Financial controller stole $7,337,282

July 23, 2020 by J-Wire Newsdesk
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The former financial controller of Sydney’s Moriah College was described as a thief in Sydney’s Supreme Court where he was ordered to repay $7,337,282 stolen from the school between January 2004 and March 2019.

Moriah College

Judge David Hammerschlag heard that “it did not take Gus long to start stealing from Moriah. He stole $5,000 on 22 December 2004, $1,250 the next day and $2,674 on 29 December 2005. He stole $50,304 on 25 January 2005, and kept on stealing on an almost daily basis for the next 14 years, sometimes six-figure amounts at a time. His thefts went undetected until 2019”.

Between July 30, 2015 and March 4, 2019, Costi diverted ATO refunds due to Moriah to the tune of $3,965,893 into two personal accounts.

The money was used to satisfy Costi’s gambling addiction with the court hearing that he was known to spend lunchtime break from Moriah by gambling in local clubs and pubs.

The judge ordered Costi’s wife Melynda to pay back $77,905 to Moriah.

The judgement states that 57-yr-old Gus Costi Gus “may have worked as an accountant, but he did not have any tertiary qualifications”.

The hearing ran for three days remotely.

This was a civil case and Costi has been charged by the police and will face criminal proceedings.




6 Responses to “Financial controller stole $7,337,282”
  1. Lawrence Muscat says:

    The Board must resign and a forensic audit undertaken to uncover how this fraud occurred.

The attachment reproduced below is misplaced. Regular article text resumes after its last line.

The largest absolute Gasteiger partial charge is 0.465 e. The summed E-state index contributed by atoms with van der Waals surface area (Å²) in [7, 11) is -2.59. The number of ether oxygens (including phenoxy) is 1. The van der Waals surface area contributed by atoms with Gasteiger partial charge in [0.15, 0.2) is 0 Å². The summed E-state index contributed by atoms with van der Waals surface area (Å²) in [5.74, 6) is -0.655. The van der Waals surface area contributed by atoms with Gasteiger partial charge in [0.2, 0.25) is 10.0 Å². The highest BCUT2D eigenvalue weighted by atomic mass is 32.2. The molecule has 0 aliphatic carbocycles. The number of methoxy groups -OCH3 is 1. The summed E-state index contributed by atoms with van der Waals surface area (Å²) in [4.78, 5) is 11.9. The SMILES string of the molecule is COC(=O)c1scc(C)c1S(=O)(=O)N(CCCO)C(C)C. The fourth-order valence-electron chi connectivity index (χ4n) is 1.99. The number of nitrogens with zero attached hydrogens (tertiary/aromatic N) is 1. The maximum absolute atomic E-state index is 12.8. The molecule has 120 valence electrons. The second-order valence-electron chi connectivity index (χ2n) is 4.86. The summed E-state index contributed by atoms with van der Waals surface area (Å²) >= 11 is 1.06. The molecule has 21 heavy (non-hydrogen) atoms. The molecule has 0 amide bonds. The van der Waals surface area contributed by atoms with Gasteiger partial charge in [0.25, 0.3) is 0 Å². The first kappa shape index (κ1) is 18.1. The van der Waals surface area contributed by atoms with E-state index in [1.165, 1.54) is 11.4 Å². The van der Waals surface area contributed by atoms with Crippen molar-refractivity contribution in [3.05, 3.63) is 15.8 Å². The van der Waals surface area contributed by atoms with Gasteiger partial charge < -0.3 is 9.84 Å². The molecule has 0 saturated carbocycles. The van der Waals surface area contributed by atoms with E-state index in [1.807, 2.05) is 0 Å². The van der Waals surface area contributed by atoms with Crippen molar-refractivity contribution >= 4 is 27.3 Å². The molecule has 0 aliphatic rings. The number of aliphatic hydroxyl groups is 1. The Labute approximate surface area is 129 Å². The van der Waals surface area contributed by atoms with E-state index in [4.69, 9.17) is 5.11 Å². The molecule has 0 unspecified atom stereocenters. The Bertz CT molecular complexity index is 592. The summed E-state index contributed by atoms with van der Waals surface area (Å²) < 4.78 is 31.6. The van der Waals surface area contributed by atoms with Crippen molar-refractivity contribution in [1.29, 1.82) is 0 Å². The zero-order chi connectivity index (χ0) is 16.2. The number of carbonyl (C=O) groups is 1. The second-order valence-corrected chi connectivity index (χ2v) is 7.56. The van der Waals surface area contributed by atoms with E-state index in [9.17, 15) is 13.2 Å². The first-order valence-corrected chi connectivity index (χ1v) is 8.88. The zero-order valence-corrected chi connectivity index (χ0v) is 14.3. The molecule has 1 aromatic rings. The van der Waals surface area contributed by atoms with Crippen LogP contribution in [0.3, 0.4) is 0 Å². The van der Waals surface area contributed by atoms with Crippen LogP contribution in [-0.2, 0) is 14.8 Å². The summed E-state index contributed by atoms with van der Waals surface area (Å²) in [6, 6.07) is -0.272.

Once answers are presented and new controls implemented, a new board can be elected, which may include the current incumbents should they wish to stand for re-election.

  2. Harvey Bock says:

    The HR department were fast asleep in employing someone with no tertiary qualifications as the senior accountant.
    Perhaps the HR department should be investigated for incompetence and complacency !!

  3. Jonathan Benjamin says:

    Where is the board’s responsibility for what has happened?

    Have they reflected on the lack of oversight over the period of the incident?

    All we have heard from the board so far is the same that we hear from the media, but later.

    • Adrian Jackson says:

      I was about to write the same but Jonathan beat me to it. Perhaps some of the men on the board need to be replaces with financially savvy women.

      • Rafi Plotkin says:

        Agreed , the Board should step down until an investigation is undertaken.
        The HR Department is also to blame for employing an unqualified person

  4. Henry Michaels says:

    Once again the question arises concerning the lack of diligence and care applied by the school Board of Directors and the external auditors.
    An independent inquiry should be established to look at how it was possible for such a large and ongoing fraud to have been committed.
    The Board seem to be nothing less than incompetent and unaware of their fiduciary duties.
    The President should hang his head in shame that a very unsophisticated fraud occurred under his watch, and what’s more during the period that he was the so called financial director !!!

    The Board should resign pending an investigation into the modus operandi of this fraud !

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